#WomenInTech: Creating a Naturally Diverse Workforce with Top Talent
This week I sat down with Julie Persofsky, VP of Customer Strategy and Account Management at Influitive, to discuss diversity in the tech industry and the benefits of collaborating with people from different backgrounds.
Menaka: Let’s start with your own journey into marketing. In school, did you know you wanted to go into business?
Julie: No, I had no idea. I started in psychology, and I very much fell into this.
When I was graduating from McGill, I tried to figure out what I was going to do. So I interviewed twenty business professionals and asked them a series of questions. I went on a whole bunch of informational interviews with anyone I could sit down with.
I always asked the question, “what is one thing you wished you did that you never did?” The most common thing everyone said was, “I wished I had moved to New York.” So I just moved to New York. I didn’t even have a job, I just moved and figured I would find a job.
I ended up getting a job in advertising in Manhattan. And that’s what kick-started things.
Menaka: Do you find that people are coming into the business world from all over these days?
Julie: Absolutely. When I’m hiring people, I want to hear about their journey. It really helps me identify who would be a great candidate. It’s not necessarily about what they know how to do: it’s more about what they’re curious about, if they have an appetite to learn new things and if they can learn new things. That, for me, makes a better employee than someone who has been there, done that, over and over again.
Menaka: Have you come across anything that really stands out as a particular challenge for women in business?
Julie: It may be the career path that I’ve gone down, but personally I’ve only seen being a woman in business as a positive point now.
I think where I see challenges is just in communication styles, which I think is more of a training and upbringing thing. How men communicate tends to be a little more aligned with how businesses operate.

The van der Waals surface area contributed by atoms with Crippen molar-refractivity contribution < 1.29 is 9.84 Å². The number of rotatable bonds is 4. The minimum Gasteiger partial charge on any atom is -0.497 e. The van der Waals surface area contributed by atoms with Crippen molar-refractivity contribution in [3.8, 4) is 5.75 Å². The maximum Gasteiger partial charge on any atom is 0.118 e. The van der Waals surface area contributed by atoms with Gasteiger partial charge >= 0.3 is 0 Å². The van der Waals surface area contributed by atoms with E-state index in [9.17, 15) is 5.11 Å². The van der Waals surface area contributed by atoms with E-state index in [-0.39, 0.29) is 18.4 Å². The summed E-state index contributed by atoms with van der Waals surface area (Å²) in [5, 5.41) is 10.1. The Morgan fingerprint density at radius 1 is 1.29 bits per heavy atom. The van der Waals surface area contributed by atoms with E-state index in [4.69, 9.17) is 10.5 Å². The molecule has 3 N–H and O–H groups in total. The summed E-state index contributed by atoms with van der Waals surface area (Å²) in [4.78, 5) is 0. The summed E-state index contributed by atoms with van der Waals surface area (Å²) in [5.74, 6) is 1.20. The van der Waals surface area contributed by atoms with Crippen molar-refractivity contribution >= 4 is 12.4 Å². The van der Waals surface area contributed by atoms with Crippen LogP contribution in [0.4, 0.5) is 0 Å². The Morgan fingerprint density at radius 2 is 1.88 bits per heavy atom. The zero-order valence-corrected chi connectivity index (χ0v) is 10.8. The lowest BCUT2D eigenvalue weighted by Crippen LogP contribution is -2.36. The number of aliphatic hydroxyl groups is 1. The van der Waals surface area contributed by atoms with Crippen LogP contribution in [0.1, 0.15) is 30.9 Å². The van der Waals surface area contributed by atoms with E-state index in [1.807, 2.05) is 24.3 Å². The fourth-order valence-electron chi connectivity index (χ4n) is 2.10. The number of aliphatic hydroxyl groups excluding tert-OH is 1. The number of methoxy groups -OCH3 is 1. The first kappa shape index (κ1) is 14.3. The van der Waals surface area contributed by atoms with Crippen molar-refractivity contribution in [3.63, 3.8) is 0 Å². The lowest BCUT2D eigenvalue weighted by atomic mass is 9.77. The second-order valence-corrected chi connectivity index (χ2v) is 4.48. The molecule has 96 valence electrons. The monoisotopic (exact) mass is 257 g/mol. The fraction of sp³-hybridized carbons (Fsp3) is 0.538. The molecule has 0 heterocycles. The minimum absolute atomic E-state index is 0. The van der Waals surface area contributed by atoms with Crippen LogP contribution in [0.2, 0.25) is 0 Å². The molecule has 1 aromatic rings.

I hate making generalizations, but if you are making generalizations, men might be more comfortable in the negotiation stage, and ask for more money. But I actually see, in the generation that’s coming up, that is no longer the case. They’re growing up in a different world.
I think, in general, we need to look at diversity in the workplace. We need different skill sets and perspectives, whether they’re male, female, different culturally, racially, religiously, from the LGBTQ community, etc. I’d like to see the conversation be a little more about that. I know there’s still a gender gap, but there are so many more issues, and I think if we just talk about bringing different people, opinions and styles to the table, then we’d all do better.
Menaka: Is it better to speak about diversity in more general terms then? Have we talked about gender issues too much?
Julie: Yes and no. If I look at where I sit, I don’t think about it. But I haven’t sat in the seat of a CEO for a very large organization that has this problem. I’m thinking about a company with hundreds of thousands of employees, especially one that has been around for decades – they started at a very different time, when it was only men who went to work, and left their wives at home with the kids. If that’s how the company culture started, it’s hard to evolve, and it’s very hard to turn a large ship. I can see how a company like that still needs to focus on it.
Influitive, on the other hand, started five years ago, and the world was a very different place by that point. So of course we should look very different. I think if our company focused heavily on gender equality, it would be unnatural for us.
Menaka: What’s the best way for companies to develop a more balanced workforce?
Julie: Just focus on finding the best talent. I’ll take a lesson here from the show The Voice (which I’ve only seen Youtube videos of). The most important mission of that show is to find the best voice, so they remove other distractions at first. Companies and hiring managers need to focus on the talent and skill set first and foremost, remove their personal biases and just look for the best candidate for the job.
Check out the previous #WomenInTech post: Interview with Kristine Steuart, CEO and Co-Founder at Allocadia